• Construct space
    • Many media installations require light-lock corridors, false ceilings and other forms of construction.
    • Scale drawings are invaluable.
    • Always check real measurements of the gallery space as small inaccuracies can have a large impact on an installation.
  • Check acoustics
    • Some artists specify the acoustic requirements of the installation very precisely.
    • You may need to make adjustments depending on what is being shown in the adjacent spaces.
    • Carpet, acoustic panelling, and corridors between spaces all help to cut down sound spill.
    • Professional advice from an acoustic engineer may be necessary in complex or tightly specified situations.
  • Install
    • Hold a meeting with interested parties to sign off the installation once it is completed.

    Those monitoring the work whilst on display will need to know: * The appearance of the work when it is operating correctly, and how to recognize faults * The reporting procedure for faults * The procedures for switching the work on and off

  • Maintain
    • Media installations are dynamic systems which need to be maintained in order to minimize the risk of failure.
    • Purchase all elements which need to be replaced regularly (filters, lamps etc) prior to display.
    • Establish a schedule and a team of people trained to carry out basic maintenance. It is valuable to keep a log of such work throughout an exhibition.
    • Complete and update installation documentation
    • Check whether the lender has requested any photographs or documentation as part of the loan agreement.
  • Condition check
    • When condition checking consider the Condition report guidelines


  • Produce exhibition format material
    • In many cases the only physical material loaned for a media installation is the exhibition format material which has been made by the lender from their master.
    • Produce and check exhibition format material.
  • Collate documentation
    • Produce clear installation documentation
    • Produce condition report to accompany the work of art.
  • Condition check
    • When going on loan and when returning, the work is checked.
  • Close loan file
    • Check the work has returned.
    • The loan file is only closed once the condition report is completed and all outstanding costs have been paid.


The categories listed below give some indication of the likely costs to be considered. The aim of this section is to identify the true costs of loan for the borrower and the lender. A sample template is provided as an Excel download.

In most cases the borrower will bear the transport, installation and maintenance costs associated with the loan. However, some costs may be associated with the preparation of the work of art for loan. For example there may be conservation costs, servicing costs associated with any equipment to be lent, or costs of the production of new exhibition format material. The lender will wish to identify these costs and either negotiate with the borrower over contributing to these costs as a condition of loan or agree to meet them themselves.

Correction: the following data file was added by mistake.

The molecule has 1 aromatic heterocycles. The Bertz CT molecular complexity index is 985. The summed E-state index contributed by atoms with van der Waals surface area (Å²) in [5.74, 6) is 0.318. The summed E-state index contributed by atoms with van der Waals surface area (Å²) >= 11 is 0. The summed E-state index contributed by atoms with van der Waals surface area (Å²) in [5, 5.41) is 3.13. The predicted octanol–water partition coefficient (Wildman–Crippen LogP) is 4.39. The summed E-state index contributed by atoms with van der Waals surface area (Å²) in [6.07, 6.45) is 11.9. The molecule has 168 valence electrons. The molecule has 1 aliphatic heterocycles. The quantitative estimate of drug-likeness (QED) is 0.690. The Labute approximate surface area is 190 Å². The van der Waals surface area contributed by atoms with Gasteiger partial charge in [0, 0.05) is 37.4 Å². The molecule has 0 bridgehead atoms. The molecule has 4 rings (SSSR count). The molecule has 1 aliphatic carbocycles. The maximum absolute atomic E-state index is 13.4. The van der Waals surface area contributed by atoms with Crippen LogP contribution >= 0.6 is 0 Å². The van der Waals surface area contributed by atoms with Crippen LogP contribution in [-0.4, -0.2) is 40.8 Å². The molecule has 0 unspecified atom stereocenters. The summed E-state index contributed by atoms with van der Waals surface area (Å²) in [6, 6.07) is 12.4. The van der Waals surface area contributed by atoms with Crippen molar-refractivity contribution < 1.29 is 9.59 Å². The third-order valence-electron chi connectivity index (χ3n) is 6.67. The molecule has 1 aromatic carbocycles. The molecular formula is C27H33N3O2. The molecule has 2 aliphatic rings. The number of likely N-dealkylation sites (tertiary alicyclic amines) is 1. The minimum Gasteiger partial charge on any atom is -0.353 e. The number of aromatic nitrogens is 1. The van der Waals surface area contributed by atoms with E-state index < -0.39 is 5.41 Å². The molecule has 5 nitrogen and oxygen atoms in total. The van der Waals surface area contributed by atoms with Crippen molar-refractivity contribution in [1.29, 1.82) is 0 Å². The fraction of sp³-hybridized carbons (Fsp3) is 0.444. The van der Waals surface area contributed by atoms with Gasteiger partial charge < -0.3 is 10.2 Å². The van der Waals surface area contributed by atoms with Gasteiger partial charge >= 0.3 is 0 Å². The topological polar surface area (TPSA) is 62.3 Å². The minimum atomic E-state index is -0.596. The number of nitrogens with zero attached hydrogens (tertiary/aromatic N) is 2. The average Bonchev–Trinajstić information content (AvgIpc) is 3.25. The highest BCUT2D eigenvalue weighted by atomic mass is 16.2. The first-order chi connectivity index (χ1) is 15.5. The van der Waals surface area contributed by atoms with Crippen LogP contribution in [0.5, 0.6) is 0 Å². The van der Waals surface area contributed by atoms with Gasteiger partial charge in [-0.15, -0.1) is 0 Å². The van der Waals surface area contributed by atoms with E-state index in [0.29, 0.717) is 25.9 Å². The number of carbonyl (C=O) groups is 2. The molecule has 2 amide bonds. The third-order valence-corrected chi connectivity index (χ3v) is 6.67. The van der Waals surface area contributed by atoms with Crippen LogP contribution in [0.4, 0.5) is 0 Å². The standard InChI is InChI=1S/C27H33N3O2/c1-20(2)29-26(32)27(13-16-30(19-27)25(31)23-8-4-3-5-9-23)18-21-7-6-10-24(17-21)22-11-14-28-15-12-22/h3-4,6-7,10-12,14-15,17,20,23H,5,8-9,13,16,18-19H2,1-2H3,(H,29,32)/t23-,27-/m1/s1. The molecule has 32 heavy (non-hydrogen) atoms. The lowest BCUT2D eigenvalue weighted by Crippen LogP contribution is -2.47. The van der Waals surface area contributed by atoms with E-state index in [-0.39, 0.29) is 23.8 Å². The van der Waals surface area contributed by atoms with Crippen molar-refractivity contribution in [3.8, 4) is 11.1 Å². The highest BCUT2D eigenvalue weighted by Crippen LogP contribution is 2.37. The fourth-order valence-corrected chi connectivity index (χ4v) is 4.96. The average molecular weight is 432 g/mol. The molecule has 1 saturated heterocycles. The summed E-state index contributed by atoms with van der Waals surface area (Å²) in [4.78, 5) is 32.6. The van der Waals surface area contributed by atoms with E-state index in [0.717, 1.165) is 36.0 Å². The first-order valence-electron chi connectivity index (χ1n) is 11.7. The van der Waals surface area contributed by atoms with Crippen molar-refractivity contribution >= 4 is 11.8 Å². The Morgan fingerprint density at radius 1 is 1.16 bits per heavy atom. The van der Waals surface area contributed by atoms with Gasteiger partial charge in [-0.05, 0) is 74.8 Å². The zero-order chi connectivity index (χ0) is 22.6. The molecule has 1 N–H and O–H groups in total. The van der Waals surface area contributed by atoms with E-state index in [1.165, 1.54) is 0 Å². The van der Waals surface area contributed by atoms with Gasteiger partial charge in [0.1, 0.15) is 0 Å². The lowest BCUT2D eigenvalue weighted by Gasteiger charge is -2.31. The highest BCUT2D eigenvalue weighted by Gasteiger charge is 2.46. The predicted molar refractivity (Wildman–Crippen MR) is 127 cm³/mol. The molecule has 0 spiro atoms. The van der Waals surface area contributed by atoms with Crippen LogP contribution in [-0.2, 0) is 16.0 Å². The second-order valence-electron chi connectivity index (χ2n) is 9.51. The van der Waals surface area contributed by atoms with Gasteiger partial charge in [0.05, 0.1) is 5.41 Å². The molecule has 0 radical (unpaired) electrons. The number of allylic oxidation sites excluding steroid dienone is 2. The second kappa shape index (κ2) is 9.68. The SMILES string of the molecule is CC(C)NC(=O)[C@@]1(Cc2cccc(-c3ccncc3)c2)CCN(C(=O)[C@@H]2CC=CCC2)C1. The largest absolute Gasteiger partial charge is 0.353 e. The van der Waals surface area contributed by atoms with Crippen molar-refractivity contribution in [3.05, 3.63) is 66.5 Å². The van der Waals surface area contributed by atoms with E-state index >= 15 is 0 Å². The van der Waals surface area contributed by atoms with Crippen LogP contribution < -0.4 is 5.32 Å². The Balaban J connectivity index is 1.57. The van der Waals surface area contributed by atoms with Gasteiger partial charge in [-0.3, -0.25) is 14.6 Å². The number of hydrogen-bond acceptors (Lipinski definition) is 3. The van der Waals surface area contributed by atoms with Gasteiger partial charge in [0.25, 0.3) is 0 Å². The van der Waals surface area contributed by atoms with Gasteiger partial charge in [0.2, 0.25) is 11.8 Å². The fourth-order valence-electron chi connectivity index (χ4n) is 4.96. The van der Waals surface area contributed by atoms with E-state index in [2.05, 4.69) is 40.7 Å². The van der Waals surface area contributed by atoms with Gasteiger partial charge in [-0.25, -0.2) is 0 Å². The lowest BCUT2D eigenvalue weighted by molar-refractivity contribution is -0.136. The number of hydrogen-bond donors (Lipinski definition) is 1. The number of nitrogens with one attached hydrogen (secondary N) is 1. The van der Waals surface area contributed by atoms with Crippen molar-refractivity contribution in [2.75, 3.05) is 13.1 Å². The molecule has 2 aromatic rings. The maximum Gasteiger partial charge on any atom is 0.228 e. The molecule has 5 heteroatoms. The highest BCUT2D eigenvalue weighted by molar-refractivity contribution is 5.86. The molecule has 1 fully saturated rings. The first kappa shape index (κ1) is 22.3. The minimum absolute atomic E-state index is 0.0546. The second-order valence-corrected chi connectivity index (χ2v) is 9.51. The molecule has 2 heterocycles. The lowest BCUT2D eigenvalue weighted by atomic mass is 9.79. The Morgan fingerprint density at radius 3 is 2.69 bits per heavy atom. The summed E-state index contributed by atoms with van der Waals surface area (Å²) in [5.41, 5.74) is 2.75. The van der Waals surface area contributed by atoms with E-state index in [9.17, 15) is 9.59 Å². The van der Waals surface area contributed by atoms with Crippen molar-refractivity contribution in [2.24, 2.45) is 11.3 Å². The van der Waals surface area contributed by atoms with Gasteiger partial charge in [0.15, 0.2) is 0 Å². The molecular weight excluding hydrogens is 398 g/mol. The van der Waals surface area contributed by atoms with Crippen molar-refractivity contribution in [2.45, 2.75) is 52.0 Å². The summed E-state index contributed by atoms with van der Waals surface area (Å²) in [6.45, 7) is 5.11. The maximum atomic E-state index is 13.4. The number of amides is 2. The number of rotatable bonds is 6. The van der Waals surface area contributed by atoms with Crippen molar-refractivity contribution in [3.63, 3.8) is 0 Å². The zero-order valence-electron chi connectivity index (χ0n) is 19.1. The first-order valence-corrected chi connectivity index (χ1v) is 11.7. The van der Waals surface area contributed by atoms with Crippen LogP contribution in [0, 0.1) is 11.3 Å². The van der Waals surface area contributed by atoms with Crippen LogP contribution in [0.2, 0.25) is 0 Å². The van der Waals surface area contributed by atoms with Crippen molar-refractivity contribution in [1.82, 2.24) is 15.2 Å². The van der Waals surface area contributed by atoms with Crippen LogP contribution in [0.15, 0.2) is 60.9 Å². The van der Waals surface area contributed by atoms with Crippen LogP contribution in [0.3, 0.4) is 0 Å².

The earlier in the process costs can be identified, the greater the likelihood of the successful completion of the loan. The budget calculator aims to provide useful prompts and we encourage users to copy and modify it. As discussions and negotiations regarding the loan progress it will be possible to add more detail to the budget. Every loan situation is unique and you may find that the budget is finalized earlier or later in the process than shown in the process diagram.

Cost checklist

  • Explore, compile and review
    • Artist/curator/consultant travel and expenses
    • Installation documentation and materials (FedEx / photocopying / catalogues bought for research)
  • Send

    Costs associated with shipping are usually met by the borrower, however it is important that both parties consider this section as there may also be costs to the lender in the preparation of the work.

    • Loan, licensing and reproduction fees
    • Production of exhibition format material (consult with owner)
    • Special conservation (consult with conservators)
    • Equipment servicing. Was the equipment serviced at the end of the last display and has it been maintained? (consult with [AV] installation manager)
    • Art courier travel and expenses (consult with registrars)
    • Packing materials (consult with registrars)
    • Art transport (consult with registrars)
  • Install
    • Artist’s fees and expenses
    • Consultants/technicians’ fees and expenses
    • Installation and construction
    • Maintenance while on display (consult with [AV] installation manager)
    • Acoustic materials and installation (consult with [AV] installation manager)
    • Electrical and lighting
    • Display equipment – purchased/hired (consult with [AV] installation manager)
    • Display equipment – consumables (lamps, filters) (consult with [AV] installation manager). The borrower would usually cover the cost of lamps and filters and other consumables required for the display.
    • Furniture: plinths/vitrines
    • Graphics
    • Documentation and photograph
  • Return
    • Equipment servicing/depreciation fee (consult with [AV] installation manager). If a lender is providing equipment as part of the loan they may charge a depreciation fee.
    • Packing materials (consult with registrars)
    • Art transport (consult with registrars)
    • Art courier travel and expenses (consult with registrars)
  • Other
    • Complimentary tickets/publications for lenders
    • Miscellaneous/contingency

Loan Agreement